The point of that bike literally is to be ridable in wingtips and a fine suit, without risking soiling either.

patrick said...

I second the idea of a camping bike.

An elegant, relaxed geometry fixed/singlespeed bike seems a natural choice...perhaps the "city bike" could use rearfacing dropouts and either single, fixed, or internal-hub gearing. Fenders, low-ish trail, a custom low-centered front basket. Yo.

Consider also a "mini bike" like the Raleigh and Moulton "shoppers" from the...um...was it the 70s? Lightweight, 20" wheels, front and rear carriers, internal hub gearing, good for lugging home groceries. Perhaps a folding option, but not for fold-and-go, more for just fitting into a small apartment or crowded house. A good urban solution.

Anonymous said...

I personaly like the idea of a pass hunter. I like the idea so much that I just put a deposit on a mercian audax spercial to use as one. Sigh.
I'm also really into the idea of a nice city bike I can wear my suit on and not fear. I've turned a few old 3 speeds into nice fixed city bikes.
-alexi

Anonymous said...

if anyone is interested here are some pics of a city bike I built, at one point it had a home made wooden fender on it. but it craked. I always thought the sogreni chain gurads were really neat looking and would look great on a city bike.
http://www.fixedgeargallery.com/2006/may/AlexiDolloffbrammer.htm

here is a link to the sogreni chain guard:
http://www.sogreni.dk/Chainguard.php#

-alexi

Andrew said...

My vote is for anything other than a Porteur. I can't see the attraction of these bikes and why people go gaga over them (unless they are a courier/messenger). They just look plain heavy and slow to me.

How about something completely different, like a trailer that is both light and has decent load capacity?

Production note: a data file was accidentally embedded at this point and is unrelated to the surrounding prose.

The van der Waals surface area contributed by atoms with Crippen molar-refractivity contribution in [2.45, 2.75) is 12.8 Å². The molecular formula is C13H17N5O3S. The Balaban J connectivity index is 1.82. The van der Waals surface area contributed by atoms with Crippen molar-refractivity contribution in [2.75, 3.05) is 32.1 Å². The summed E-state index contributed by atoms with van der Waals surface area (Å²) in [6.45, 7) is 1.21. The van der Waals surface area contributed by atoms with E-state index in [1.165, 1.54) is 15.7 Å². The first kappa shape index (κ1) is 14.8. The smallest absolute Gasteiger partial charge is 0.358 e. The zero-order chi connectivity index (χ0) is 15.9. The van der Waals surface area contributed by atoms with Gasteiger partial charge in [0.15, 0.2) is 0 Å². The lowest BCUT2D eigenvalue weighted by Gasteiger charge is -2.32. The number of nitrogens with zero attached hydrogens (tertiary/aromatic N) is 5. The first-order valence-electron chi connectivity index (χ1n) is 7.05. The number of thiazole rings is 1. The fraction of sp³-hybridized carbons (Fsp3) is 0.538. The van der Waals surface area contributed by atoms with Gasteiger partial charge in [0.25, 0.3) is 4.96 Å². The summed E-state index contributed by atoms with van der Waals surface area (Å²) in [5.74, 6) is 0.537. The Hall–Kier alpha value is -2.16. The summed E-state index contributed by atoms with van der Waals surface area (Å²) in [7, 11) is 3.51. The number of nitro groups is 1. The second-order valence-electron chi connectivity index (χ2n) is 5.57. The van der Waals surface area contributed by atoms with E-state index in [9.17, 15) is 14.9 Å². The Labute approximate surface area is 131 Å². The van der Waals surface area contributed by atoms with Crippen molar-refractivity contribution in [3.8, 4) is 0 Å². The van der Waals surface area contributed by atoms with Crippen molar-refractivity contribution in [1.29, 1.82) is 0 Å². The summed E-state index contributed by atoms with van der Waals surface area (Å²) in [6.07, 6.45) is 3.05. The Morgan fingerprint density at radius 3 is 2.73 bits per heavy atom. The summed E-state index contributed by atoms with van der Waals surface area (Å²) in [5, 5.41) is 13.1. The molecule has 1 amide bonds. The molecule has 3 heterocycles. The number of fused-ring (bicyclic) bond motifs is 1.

buck fitty said...

This'll probably get me laughed off your site, but heck, you asked for ideas, so here goes...

Rather than using the "golden age" as an end point, use it as a place to begin. Think of all the really fantastic things that have been invented/improved/advanced for cycling in the last 50 years. How can you take the best of these and blend them into a bike that retains the kind of timeless beauty you're looking for?

For example- avid mecanical disc brakes. There's no brake that's simpler to set up, easier to adjust, or that gives you as flexible a frame- think about it- with disc brakes on your frame, you could run 700c, 650b or 26" wheels depending on your mood or your need. No issues with brake reach, no issues with fender clearance, but the flexability to quickly set up your bike for the needs of the day.

Of course, this would be one hell of an engineering challenge, worthy of the great constructeurs- how does one design for such flexability and still maintain elegance?

Anonymous said...

Another vote for a Pass Hunter. for 650A or B wheels.

Ryan

Anonymous said...

My vote would be for a bike
designed in the mode of a 1947
Alex Singer porteur...

I love the idea of owning a bike
which would be a workhorse
commuter during the week (but not
for delivery newspapers) and a
sporty road warrior by the
weekend.

A mixte version (from *GAHB, p.
78) or one with nominal gears
(hey, a three speed internal/fixed
gear hub would be nice) would also
be most welcome..



Isn't that pretty close to what Kogswell is doing with their Porteur?

I've heard talk of mixtes in the next batch.